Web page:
Lately, we have experienced a sharp rise in calls from people who want to know how much their 1804 silver dollar is worth. Unfortunately, if you have an 1804 dollar you should assume it is a counterfeit. Instead of being worth millions of dollars these coins have no value at all. For if you had a real one of these (only 15 exist) you would certainly know it.
Counterfeit coins are designed to defraud people who are unfamiliar with authentic ones.
If you are approached by a person on the street with rare coins for sale don’t be tempted. They are a loser at any price and, whatever his story is, you don’t want anything to do with him and his coins.
Counterfeit coins often have poor details, may be attracted to a magnet (real silver coins are not magnetic), and land with a thud when you drop them on a table. But only an experienced numismatist can tell for sure.
Other commonly counterfeited dollars are the 1887-CC Morgan dollar, and Trade dollars dated 1799 or 1872. You can be certain that every 1887-CC Morgan dollar is counterfeit because the Carson City mint did not make any silver dollars in 1887. The U.S. Mint did not make Trade dollars prior to 1873 so you can be sure that the 1799 and 1872 Trade dollars are counterfeit as well.
To drive the point further, a man came to our shop the other day with 15 silver dollars – every one a counterfeit; 3 of them dated 1804. He said he had paid $500 for them. Each of them was attracted to a strong magnet. Needless to say he was disappointed with his sidewalk purchase. Had they been real they would be worth $40 million.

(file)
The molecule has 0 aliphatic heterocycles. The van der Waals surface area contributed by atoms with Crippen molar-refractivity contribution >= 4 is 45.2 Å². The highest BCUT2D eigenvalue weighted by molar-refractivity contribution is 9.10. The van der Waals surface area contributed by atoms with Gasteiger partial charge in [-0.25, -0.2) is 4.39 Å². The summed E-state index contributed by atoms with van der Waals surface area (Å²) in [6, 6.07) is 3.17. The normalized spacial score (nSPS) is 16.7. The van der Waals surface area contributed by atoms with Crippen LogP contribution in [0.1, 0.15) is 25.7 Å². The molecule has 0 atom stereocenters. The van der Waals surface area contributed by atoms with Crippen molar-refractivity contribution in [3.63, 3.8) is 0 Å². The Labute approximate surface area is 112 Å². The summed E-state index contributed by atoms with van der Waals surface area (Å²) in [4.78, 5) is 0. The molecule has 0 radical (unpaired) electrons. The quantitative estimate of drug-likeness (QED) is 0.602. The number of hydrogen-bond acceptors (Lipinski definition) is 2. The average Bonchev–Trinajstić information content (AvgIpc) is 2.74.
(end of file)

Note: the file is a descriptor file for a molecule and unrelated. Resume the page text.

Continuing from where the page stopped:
So unless you are an experienced coin collector, you can best protect yourself from potential loss by following these guidelines:
- Avoid online purchases from businesses whose membership with the American Numismatic Association (ANA) or Professional Numismatists Guild (PNG) cannot be verified. Athough eBay has strict rules regarding the sale of counterfeit coins, they are not immune to violations
- Unless you know the seller, do not to buy coins at garage sales, flea markets or from street vendors
- Purchase coins from reputable and established coin dealers with experience
- If a dealer tells you that your coins are counterfeit and you are convinced of this, destroy and discard the coins yourself. Do not sell them.
If you want to be assured that your coins are genuine, visit our Bound Brook, NJ coin shop for a free no-obligation written appraisal. It is advisable to have your coins authenticated if you expect to pass them on to a relative. Also, should you ever wish to sell your coins for needed cash, you can avoid an unexpected financial jam by getting them checked out beforehand. You’ll be glad you did.